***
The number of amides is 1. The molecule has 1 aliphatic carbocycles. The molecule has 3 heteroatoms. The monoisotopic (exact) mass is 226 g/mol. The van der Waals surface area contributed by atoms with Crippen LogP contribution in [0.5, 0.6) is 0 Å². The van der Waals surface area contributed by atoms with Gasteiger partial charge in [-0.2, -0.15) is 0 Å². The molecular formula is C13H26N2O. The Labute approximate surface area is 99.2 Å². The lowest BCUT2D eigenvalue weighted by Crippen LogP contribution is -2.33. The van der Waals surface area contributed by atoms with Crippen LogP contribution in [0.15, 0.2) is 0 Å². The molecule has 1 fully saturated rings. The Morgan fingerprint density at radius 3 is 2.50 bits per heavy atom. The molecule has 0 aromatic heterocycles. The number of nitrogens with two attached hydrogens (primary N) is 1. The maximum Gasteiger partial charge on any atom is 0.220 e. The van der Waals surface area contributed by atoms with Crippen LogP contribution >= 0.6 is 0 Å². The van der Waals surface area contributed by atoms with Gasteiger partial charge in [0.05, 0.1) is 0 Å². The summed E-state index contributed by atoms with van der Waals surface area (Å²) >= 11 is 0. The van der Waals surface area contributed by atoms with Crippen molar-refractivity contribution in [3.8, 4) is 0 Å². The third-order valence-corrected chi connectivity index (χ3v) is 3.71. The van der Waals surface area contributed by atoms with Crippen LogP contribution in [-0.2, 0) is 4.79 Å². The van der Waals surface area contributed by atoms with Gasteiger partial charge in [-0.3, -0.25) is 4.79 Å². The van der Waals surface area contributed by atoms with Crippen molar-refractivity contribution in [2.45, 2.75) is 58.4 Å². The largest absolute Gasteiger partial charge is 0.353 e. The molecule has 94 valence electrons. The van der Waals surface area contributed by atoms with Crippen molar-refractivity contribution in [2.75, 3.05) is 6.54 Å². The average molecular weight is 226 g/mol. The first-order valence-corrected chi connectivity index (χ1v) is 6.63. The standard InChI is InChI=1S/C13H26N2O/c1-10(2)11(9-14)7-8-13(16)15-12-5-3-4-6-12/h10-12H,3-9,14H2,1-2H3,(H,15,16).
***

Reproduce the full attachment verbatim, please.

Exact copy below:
The number of amides is 1. The molecule has 1 aliphatic carbocycles. The molecule has 3 heteroatoms. The monoisotopic (exact) mass is 226 g/mol. The van der Waals surface area contributed by atoms with Crippen LogP contribution in [0.5, 0.6) is 0 Å². The van der Waals surface area contributed by atoms with Gasteiger partial charge in [-0.2, -0.15) is 0 Å². The molecular formula is C13H26N2O. The Labute approximate surface area is 99.2 Å². The lowest BCUT2D eigenvalue weighted by Crippen LogP contribution is -2.33. The van der Waals surface area contributed by atoms with Crippen LogP contribution in [0.15, 0.2) is 0 Å². The molecule has 1 fully saturated rings. The Morgan fingerprint density at radius 3 is 2.50 bits per heavy atom. The molecule has 0 aromatic heterocycles. The number of nitrogens with two attached hydrogens (primary N) is 1. The maximum Gasteiger partial charge on any atom is 0.220 e. The van der Waals surface area contributed by atoms with Crippen LogP contribution >= 0.6 is 0 Å². The van der Waals surface area contributed by atoms with Gasteiger partial charge in [0.05, 0.1) is 0 Å². The summed E-state index contributed by atoms with van der Waals surface area (Å²) >= 11 is 0. The van der Waals surface area contributed by atoms with Crippen molar-refractivity contribution in [3.8, 4) is 0 Å². The third-order valence-corrected chi connectivity index (χ3v) is 3.71. The van der Waals surface area contributed by atoms with Crippen LogP contribution in [-0.2, 0) is 4.79 Å². The van der Waals surface area contributed by atoms with Gasteiger partial charge in [-0.3, -0.25) is 4.79 Å². The van der Waals surface area contributed by atoms with Crippen molar-refractivity contribution in [2.45, 2.75) is 58.4 Å². The largest absolute Gasteiger partial charge is 0.353 e. The molecule has 94 valence electrons. The van der Waals surface area contributed by atoms with Crippen molar-refractivity contribution in [2.75, 3.05) is 6.54 Å². The average molecular weight is 226 g/mol. The first-order valence-corrected chi connectivity index (χ1v) is 6.63. The standard InChI is InChI=1S/C13H26N2O/c1-10(2)11(9-14)7-8-13(16)15-12-5-3-4-6-12/h10-12H,3-9,14H2,1-2H3,(H,15,16).